I continually find it frustrating that so many of my peers only seem to acknowledge that I’m living with diabetes when it’s dessert time. Food police do a terrible injustice to the realities of living with diabetes 24 hours a day, 7 days a week, 365 days of the year. They’re ignorant to the fact that living with diabetes stretches a lot further than the dessert table. It’s a life of blood glucose monitoring, insulin administration, decision making, carefully planned activities and mental burden. So much mental burden.

I’m not actively looking for a pat on the back, but living with diabetes is largely invisible to the people without diabetes in my life. When the people around me don’t often get to see all of the aspects that there are to living with diabetes, it gets lonely. It genuinely is nice to be engaged in real conversations around diabetes from people without diabetes, because it gives me that little bit of acknowledgement. I feel that little bit less invisible.

So, talk to me about my diabetes. I’m always happy to help spread a bit of awareness.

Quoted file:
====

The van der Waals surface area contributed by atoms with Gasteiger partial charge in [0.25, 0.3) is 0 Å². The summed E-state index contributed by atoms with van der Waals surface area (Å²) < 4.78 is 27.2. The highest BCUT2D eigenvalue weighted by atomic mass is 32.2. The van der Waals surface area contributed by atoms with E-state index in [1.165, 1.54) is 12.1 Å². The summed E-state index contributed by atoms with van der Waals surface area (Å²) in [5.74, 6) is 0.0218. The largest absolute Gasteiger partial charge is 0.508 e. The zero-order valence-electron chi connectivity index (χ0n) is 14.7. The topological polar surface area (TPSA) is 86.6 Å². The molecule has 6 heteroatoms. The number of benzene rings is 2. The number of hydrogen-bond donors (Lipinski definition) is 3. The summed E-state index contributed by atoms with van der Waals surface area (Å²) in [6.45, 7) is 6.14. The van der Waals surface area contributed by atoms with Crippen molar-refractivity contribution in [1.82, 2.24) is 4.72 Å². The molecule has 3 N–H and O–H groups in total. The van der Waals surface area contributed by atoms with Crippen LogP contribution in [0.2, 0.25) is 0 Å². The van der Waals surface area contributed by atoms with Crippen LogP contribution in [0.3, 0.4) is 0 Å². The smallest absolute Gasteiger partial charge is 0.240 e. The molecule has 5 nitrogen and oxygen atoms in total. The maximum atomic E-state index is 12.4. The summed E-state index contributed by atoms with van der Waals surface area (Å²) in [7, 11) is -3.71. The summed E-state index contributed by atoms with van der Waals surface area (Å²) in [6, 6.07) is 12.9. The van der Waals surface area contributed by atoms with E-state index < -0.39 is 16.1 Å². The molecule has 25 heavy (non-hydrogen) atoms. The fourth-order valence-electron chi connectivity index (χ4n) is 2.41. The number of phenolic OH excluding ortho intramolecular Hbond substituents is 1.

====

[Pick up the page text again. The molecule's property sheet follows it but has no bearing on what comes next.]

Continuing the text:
But know that it is never okay to comment on the food choices of another person – diabetes or not.

9 Comments

  1. Lynda Ledger CDE

    I hear you Frank. It amazes me that people think they know more about your diabetes than you do. It is a common misconception that people with diabetes can’t eat desserts and I encourage my patients to tell these nosey people that they are aware of their carbohydrate intake and will either do some exercise if necessary to burn extra blood glucose or have extra insulin if they are injecting. They (the nosey ones) need educating that your diet is no different to the healthy diet they should be following.

  2. Rick Phillips

    Unless of course you have ice cream and do not get me some. I mean then it is ok.

    Look I agree Frank. Ill do my food, you do yours and we should only wish each other good health. I love popcorn. I would do about anything for popcorn. I just love it. You may love ice cream. Who knows what you give up for it. you have no idea what I give up for popcorn.

    Popcorn means that much to me. I am delighted for whatever makes you happy. Now lets talk about what is important. Oh it is sure isn’t food.